Review

Adelaide Festival 2017 Theatre Review: Wot? No Fish!!

screen-shot-2017-03-06-at-10-53-34-amDanny Braverman in Wot? No Fish!!

What: Wot? No Fish!!

Who: Bread&Circuses, a collaboration between Danny Braverman and Nick Philippou

Where: AC Arts Main Theatre

When: Until the 7th of March

Danny Braverman recounts the story of his great-aunt Celie and great-uncle Ab Solomon. It is a history of small lives writ large. And it is a love story.

The story starts with fish balls and sauce, which like all good Jewish food and stories, are to be shared. And Danny Braverman is a consummate sharer of his family story. He recounts how one day his mother gave him several shoeboxes, containing thousands of wage packets, given to his great-aunt Celie by her husband Ab. The magic of these artefacts lies in the fact that the envelopes all have a small picture drawn on them by Ab, depicting their lives together. Each one is a small, exquisite work of art, contextualised eloquently for us by Braverman, as he sits at a table and projects the pictures one-by-one onto a screen for the audience to see.

For those who are unfamiliar with the concept, the wage packet is a small envelope containing the notes and coins that made up a worker’s weekly earnings. As Ab Solomon, a shoemaker, prepared the envelopes for his workers, he also created a special one to take home for Celie, and through careful curating by Braverman, we follow their intricate dance of love and life from 1926 to 1982.

Love is evident at the beginning, just as it was at the end, but in between there are dark moments. The couple lived in the East End of London, where they had both grown up. They had two children, one of whom was severely disabled. As the war approached, they were intensely worried about Hitler and his intentions regarding Jews. Ab’s family had been refugees who had escaped the pogroms in Lithuania earlier in the twentieth century. But Celie dealt stoically with the reality of war-time living in London, and the heartbreaking separation from her children.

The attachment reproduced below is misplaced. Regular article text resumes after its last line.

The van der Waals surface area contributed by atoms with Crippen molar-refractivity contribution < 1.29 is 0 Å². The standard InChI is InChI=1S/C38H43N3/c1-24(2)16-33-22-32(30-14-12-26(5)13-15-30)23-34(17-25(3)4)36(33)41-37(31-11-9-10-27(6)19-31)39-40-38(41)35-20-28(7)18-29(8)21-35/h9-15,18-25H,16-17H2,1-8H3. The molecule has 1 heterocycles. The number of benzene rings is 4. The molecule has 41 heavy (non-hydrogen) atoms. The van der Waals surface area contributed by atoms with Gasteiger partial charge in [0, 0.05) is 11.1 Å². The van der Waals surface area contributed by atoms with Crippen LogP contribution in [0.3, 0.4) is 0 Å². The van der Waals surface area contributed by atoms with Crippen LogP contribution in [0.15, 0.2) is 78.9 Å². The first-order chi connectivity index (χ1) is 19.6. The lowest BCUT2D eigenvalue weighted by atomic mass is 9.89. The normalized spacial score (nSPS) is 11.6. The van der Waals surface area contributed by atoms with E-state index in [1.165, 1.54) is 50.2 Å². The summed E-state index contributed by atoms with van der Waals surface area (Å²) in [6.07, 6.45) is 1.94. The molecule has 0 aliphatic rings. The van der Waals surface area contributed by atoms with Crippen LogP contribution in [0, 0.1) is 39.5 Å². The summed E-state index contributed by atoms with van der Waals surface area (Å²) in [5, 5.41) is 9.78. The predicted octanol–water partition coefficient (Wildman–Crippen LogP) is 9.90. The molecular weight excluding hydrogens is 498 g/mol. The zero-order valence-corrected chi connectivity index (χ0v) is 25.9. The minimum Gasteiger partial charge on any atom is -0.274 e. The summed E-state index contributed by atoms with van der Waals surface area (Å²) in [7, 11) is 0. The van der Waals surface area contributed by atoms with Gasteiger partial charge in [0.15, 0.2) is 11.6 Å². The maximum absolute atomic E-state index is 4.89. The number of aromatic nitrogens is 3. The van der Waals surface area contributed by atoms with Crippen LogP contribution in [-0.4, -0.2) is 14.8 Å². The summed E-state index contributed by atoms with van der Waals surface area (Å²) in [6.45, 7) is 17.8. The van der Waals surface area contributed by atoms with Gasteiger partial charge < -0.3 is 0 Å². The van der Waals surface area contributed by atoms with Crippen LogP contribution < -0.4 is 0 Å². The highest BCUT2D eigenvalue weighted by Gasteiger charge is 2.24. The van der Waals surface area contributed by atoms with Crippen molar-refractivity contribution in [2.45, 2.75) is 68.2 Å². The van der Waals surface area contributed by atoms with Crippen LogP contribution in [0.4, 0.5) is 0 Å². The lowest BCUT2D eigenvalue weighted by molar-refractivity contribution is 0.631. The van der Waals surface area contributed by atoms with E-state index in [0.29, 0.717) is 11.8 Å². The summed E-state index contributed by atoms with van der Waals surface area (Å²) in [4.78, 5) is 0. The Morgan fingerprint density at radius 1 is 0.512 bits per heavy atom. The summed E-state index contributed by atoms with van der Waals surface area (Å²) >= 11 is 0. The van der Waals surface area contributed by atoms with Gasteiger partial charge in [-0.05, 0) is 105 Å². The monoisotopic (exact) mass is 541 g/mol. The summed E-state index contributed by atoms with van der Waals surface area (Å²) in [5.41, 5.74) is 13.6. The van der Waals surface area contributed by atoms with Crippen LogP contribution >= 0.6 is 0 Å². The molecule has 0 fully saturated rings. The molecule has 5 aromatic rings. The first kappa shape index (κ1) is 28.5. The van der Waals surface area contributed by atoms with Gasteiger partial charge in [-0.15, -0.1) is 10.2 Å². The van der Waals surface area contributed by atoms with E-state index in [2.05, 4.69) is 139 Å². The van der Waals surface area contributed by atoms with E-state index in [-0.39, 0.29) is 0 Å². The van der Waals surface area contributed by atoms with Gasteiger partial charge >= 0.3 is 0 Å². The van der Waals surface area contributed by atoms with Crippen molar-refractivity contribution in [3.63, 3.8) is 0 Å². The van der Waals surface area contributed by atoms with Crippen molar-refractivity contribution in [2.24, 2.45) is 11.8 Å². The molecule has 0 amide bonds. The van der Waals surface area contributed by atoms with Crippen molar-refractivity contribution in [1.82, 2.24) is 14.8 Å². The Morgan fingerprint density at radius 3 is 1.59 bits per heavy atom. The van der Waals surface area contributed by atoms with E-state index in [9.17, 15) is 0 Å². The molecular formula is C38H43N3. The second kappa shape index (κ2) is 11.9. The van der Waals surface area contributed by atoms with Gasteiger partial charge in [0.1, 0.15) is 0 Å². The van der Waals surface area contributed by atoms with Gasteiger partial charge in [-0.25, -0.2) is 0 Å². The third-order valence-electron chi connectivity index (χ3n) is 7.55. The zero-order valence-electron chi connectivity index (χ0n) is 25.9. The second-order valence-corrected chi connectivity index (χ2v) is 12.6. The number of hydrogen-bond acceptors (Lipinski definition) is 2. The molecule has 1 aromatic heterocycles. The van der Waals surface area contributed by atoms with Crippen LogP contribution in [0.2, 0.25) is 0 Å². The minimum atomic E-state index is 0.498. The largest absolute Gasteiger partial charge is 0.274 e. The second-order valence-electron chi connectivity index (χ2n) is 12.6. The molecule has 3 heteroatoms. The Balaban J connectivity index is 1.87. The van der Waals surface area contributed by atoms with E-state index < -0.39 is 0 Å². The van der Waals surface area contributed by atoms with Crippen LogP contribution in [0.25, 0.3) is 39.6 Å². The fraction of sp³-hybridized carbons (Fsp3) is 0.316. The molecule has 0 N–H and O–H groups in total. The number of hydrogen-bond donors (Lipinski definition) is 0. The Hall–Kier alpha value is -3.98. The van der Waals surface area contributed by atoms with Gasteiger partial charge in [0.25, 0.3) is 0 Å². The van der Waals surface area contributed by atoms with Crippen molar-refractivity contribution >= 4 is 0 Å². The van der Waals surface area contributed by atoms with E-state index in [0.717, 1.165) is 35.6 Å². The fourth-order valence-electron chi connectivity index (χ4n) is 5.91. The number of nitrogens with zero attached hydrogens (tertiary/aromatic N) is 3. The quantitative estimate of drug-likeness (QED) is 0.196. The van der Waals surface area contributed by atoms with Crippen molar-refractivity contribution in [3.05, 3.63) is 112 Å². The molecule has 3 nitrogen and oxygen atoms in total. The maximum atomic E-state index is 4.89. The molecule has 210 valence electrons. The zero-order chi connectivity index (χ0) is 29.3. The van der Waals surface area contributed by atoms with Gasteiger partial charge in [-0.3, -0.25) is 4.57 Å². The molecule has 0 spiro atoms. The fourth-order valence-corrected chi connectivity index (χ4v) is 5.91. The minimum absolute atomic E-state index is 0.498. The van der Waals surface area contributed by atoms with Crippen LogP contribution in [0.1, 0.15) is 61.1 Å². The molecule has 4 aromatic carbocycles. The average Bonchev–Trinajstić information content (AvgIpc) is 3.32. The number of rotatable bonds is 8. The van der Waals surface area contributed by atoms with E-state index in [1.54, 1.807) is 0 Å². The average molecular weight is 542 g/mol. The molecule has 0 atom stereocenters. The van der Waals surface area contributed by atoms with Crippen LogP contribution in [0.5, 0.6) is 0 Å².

Some of these tiny pictures represent huge world events, whilst others are domestic and intimate. Celie loves to dress well, and longs to change her scruffy husband. There are bed-scenes, alluding to intimacy, but also suggesting difficult times in their marriage. Some aspects of their story are tragic, not least when they make the decision to place their disabled and epileptic son in an asylum. Despite their weekly visits, a sense of futility hangs over them and permeates the small pictures. “You can go home now” states their son, more than once. His death is just one of their hurdles. Another is Celie’s illnesses. During one hospital stay, Ab draws himself altering some graffiti from “Go Home Yank” to “Come Home Celie”. He can’t bear to be apart from her, and this is after all a tale of love.

I cannot recommend this show strongly enough. It is funny and sad, beautiful and ugly, large yet domestic. At the end of the show the audience can walk down onto the stage and see the tiny envelopes up close. If you can’t get to see Wot? No Fish!!, watch the photo-film of the show.  Did I mention that this is a love story?

4 1/2 stars

– Maggi Boult

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